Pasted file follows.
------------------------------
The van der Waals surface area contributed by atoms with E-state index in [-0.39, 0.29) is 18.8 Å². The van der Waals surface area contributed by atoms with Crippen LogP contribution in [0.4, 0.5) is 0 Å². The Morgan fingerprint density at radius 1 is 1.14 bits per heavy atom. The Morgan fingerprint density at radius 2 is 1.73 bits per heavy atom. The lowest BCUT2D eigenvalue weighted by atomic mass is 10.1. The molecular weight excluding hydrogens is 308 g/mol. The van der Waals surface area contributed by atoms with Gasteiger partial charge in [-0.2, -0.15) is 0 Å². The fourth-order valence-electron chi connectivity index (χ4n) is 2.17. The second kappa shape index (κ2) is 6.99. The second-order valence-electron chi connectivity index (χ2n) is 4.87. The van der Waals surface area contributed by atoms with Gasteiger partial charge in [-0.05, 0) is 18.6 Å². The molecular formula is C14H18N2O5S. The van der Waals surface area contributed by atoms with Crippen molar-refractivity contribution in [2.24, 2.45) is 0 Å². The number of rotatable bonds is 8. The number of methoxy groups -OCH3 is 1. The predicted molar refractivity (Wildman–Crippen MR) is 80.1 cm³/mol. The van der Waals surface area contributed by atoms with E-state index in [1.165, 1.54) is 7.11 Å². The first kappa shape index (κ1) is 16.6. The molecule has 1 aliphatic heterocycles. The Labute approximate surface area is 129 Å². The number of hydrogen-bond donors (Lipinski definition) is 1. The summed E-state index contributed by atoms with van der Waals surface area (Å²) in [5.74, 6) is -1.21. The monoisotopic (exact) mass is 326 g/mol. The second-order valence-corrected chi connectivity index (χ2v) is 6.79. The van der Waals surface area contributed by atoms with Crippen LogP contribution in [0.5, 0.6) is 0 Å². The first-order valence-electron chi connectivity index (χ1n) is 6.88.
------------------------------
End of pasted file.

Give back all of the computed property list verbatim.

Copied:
The van der Waals surface area contributed by atoms with E-state index in [-0.39, 0.29) is 18.8 Å². The van der Waals surface area contributed by atoms with Crippen LogP contribution in [0.4, 0.5) is 0 Å². The Morgan fingerprint density at radius 1 is 1.14 bits per heavy atom. The Morgan fingerprint density at radius 2 is 1.73 bits per heavy atom. The lowest BCUT2D eigenvalue weighted by atomic mass is 10.1. The molecular weight excluding hydrogens is 308 g/mol. The van der Waals surface area contributed by atoms with Gasteiger partial charge in [-0.2, -0.15) is 0 Å². The fourth-order valence-electron chi connectivity index (χ4n) is 2.17. The second kappa shape index (κ2) is 6.99. The second-order valence-electron chi connectivity index (χ2n) is 4.87. The van der Waals surface area contributed by atoms with Gasteiger partial charge in [-0.05, 0) is 18.6 Å². The molecular formula is C14H18N2O5S. The van der Waals surface area contributed by atoms with Crippen molar-refractivity contribution in [2.24, 2.45) is 0 Å². The number of rotatable bonds is 8. The number of methoxy groups -OCH3 is 1. The predicted molar refractivity (Wildman–Crippen MR) is 80.1 cm³/mol. The van der Waals surface area contributed by atoms with E-state index in [1.165, 1.54) is 7.11 Å². The first kappa shape index (κ1) is 16.6. The molecule has 1 aliphatic heterocycles. The Labute approximate surface area is 129 Å². The number of hydrogen-bond donors (Lipinski definition) is 1. The summed E-state index contributed by atoms with van der Waals surface area (Å²) in [5.74, 6) is -1.21. The monoisotopic (exact) mass is 326 g/mol. The second-order valence-corrected chi connectivity index (χ2v) is 6.79. The van der Waals surface area contributed by atoms with Crippen LogP contribution in [0.5, 0.6) is 0 Å². The first-order valence-electron chi connectivity index (χ1n) is 6.88.